A genetic contribution to susceptibility is well established in multiple sclerosis (MS) and 57 associated genetic loci have been identified. We have undertaken a meta-analysis of familial risk studies with the aims of providing definitive figures for risks to relatives, performing a segregation analysis and estimating the proportion of the overall genetic risk that currently identified genes represent. We have used standard methods of meta-analysis combined with novel approaches to age adjustment to provide directly comparable estimates of lifetime risk. The overall recurrence risk for monozygotic twins (identical twins) was 18.2% and for siblings (brothers and sisters) 2.7%. The recurrence risk for dizygotic twins (non-identical twins) was significantly higher than for siblings. The overall estimate of sibling relative risk (λ(S)) was 16.8. Risks for older relatives (parents, siblings, aunts, uncles and cousins) show a latitudinal gradient, in line with population risk. No latitudinal gradient for λ(S) was seen. Segregation analysis supports a multiplicative model of one locus of moderate effect (probably the major histocompatibility complex) with many loci of small effect. The estimated contribution of the 57 known MS loci is 18-24% of λ(S). This meta-analysis supports the notion of MS being in part the result of multiple genetic susceptibility factors and environmental factors.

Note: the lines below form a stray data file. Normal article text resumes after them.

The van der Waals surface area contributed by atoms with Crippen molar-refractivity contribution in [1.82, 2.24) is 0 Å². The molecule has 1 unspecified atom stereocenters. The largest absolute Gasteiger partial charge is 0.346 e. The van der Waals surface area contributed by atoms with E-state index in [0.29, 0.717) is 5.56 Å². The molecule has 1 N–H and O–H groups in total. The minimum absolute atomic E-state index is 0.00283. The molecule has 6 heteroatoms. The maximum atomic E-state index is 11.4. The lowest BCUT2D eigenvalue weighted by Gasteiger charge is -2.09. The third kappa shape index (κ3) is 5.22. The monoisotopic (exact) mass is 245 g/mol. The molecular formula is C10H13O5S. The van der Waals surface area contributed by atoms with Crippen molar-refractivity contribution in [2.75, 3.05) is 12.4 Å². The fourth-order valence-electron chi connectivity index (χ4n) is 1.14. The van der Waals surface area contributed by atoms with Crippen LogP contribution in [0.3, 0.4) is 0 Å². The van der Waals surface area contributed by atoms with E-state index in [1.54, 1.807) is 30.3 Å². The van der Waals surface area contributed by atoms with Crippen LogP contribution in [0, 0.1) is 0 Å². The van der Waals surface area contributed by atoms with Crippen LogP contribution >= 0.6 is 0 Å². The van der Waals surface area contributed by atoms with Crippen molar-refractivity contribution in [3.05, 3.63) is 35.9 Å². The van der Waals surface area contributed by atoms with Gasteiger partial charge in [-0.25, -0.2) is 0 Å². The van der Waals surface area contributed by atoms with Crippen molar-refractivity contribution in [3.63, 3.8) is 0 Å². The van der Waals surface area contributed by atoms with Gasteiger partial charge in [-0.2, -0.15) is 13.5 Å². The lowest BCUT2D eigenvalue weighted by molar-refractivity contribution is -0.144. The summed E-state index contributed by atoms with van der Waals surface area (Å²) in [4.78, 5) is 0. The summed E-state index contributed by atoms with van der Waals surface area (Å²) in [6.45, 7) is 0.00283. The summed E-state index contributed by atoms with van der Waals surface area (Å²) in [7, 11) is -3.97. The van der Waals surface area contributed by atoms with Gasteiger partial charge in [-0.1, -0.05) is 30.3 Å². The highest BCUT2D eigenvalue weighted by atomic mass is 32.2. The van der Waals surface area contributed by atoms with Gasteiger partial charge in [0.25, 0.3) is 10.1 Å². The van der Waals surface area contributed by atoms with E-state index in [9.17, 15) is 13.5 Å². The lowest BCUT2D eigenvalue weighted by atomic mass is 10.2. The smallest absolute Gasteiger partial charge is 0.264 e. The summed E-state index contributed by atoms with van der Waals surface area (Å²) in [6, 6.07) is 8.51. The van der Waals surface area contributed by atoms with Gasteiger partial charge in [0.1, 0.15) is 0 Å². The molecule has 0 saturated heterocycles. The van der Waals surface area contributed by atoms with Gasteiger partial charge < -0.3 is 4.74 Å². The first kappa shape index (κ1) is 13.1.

Epub: O’Gorman C, Lin R, Stankovich J, Broadley SA. Modelling Genetic Susceptibility to Multiple Sclerosis with Family Data. Neuroepidemiology. 2012; 40:1-12.